Tuesday, June 11, 2013

THE TROUBLE WITH TRIMBLE

As I research stories from turn of the twentieth century I am truly struck by the hardness of life, especially in the American West. This is one story that left me feeling especially forlorn.

"my wife was 1919" 3 x 3 inches, acrylic on photopaper.

When he was arrested Walter Trimble, a miner, had $47.90 in his pocket, the equivalent to about $1200 now.

Walter Trimble Yuma Prisoner 1920

He is actually prisoner number 1920. His number card was originally misapplied, as number 1919 was meant for his wife, Bertha Trimble. Both were arrested and charged with raping Bertha's then eleven year old daughter. But the case had some strange twists. Bertha is discharged after a law stating that unless you are the perpetrator in a rape case you cannot be accused of a crime. She supposedly was the accomplice. After an attempt by Judge Baker to apply for a change of venue, her retrial never happened and she was set free.

Lydia Sparks, the victim, claimed things so heinous that they could not even be printed in the local papers at the time. But Lydia did not come forward with her accusation until a year and a half after it happened. After she spent time with other relatives, friends and her natural father, never revealing her assault to anyone in the interim.

Because of Lydia's testimony Walter Trimble was sentenced to natural life in Yuma territorial prison in 1902, but soon after, his sister, Mrs. Hayes (some reports claim she was Bertha's sister) provided letters and affidavits to Governor Joseph H. Kibbey,  and Trimble was then pardoned unconditionally in 1905.

Another interesting thing about the case was that it allegedly happened in Duncan, AZ and was purported to have been attempted previously in Clifton, only to be stopped by two Mexicans. The Trimbles were supposedly driven from the mining camp at the time. The arrests were made in Cananea, Mexico when they fled the territory after the accusation. They were brought to a jail in Bisbee by an Arizona ranger, and tried in Solomonville.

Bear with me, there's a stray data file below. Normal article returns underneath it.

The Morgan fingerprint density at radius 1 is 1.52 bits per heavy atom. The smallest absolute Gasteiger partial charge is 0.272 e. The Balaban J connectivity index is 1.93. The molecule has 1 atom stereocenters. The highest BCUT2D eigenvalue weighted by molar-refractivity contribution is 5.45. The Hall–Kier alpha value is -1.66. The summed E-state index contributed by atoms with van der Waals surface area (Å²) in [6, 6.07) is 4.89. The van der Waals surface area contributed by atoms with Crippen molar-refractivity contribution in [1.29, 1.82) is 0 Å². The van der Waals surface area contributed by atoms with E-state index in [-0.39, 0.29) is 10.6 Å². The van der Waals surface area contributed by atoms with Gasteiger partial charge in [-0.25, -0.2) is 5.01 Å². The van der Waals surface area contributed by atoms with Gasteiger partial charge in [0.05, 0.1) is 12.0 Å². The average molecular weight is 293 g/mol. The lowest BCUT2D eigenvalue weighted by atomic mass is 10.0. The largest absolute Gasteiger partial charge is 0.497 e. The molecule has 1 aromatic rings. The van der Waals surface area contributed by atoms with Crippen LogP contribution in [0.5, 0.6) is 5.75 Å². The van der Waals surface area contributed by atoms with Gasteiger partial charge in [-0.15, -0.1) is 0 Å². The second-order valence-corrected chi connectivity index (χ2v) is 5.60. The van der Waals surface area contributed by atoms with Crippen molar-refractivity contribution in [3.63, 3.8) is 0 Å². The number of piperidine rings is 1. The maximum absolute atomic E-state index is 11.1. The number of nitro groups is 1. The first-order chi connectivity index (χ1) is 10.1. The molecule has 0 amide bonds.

The case stirred up a great deal of publicity. Firstly, because it was so revolting to have a mother listed as an accomplice to rape. Secondly, because of the nature of the crime, many people felt the only punishment should have been the gallows. Thirdly, an older sister claims she got married, at the age of thirteen, to escape the tortures of her step-father, Trimble. But there were several reports that she was a child prostitute and used her sister's case as a reasonable excuse for her own sad life. Others claimed she was forced into this life by her parents, who benefited from her earnings.

I couldn't help but think of "My Darling Clementine", and the miner forty-niner, who was in love with his darling daughter, who drowned, then he forgot her when he kissed her little sister.

Dreadful sorry is an understatement.

See all of the Prison Hill series on flickr.

No comments:

Post a Comment